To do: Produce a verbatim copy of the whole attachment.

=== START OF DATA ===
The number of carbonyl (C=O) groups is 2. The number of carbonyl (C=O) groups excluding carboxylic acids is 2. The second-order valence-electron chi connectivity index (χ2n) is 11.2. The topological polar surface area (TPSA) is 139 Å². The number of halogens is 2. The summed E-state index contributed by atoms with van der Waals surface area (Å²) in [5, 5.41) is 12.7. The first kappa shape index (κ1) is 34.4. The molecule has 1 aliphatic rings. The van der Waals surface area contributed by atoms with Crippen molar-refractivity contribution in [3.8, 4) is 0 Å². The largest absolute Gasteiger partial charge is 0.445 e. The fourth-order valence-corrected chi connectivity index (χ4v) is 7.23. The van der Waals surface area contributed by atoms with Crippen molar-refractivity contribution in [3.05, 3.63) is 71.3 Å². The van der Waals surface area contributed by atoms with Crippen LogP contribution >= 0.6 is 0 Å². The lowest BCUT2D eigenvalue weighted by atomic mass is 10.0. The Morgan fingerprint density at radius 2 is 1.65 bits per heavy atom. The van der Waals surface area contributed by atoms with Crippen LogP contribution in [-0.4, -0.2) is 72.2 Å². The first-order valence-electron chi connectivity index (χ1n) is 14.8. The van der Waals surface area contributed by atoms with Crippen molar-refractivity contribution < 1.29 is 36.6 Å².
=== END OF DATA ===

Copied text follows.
The number of carbonyl (C=O) groups is 2. The number of carbonyl (C=O) groups excluding carboxylic acids is 2. The second-order valence-electron chi connectivity index (χ2n) is 11.2. The topological polar surface area (TPSA) is 139 Å². The number of halogens is 2. The summed E-state index contributed by atoms with van der Waals surface area (Å²) in [5, 5.41) is 12.7. The first kappa shape index (κ1) is 34.4. The molecule has 1 aliphatic rings. The van der Waals surface area contributed by atoms with Crippen molar-refractivity contribution in [3.8, 4) is 0 Å². The largest absolute Gasteiger partial charge is 0.445 e. The fourth-order valence-corrected chi connectivity index (χ4v) is 7.23. The van der Waals surface area contributed by atoms with Crippen molar-refractivity contribution in [3.05, 3.63) is 71.3 Å². The van der Waals surface area contributed by atoms with Crippen LogP contribution >= 0.6 is 0 Å². The lowest BCUT2D eigenvalue weighted by atomic mass is 10.0. The Morgan fingerprint density at radius 2 is 1.65 bits per heavy atom. The van der Waals surface area contributed by atoms with Crippen LogP contribution in [-0.4, -0.2) is 72.2 Å². The first-order valence-electron chi connectivity index (χ1n) is 14.8. The van der Waals surface area contributed by atoms with Crippen molar-refractivity contribution < 1.29 is 36.6 Å².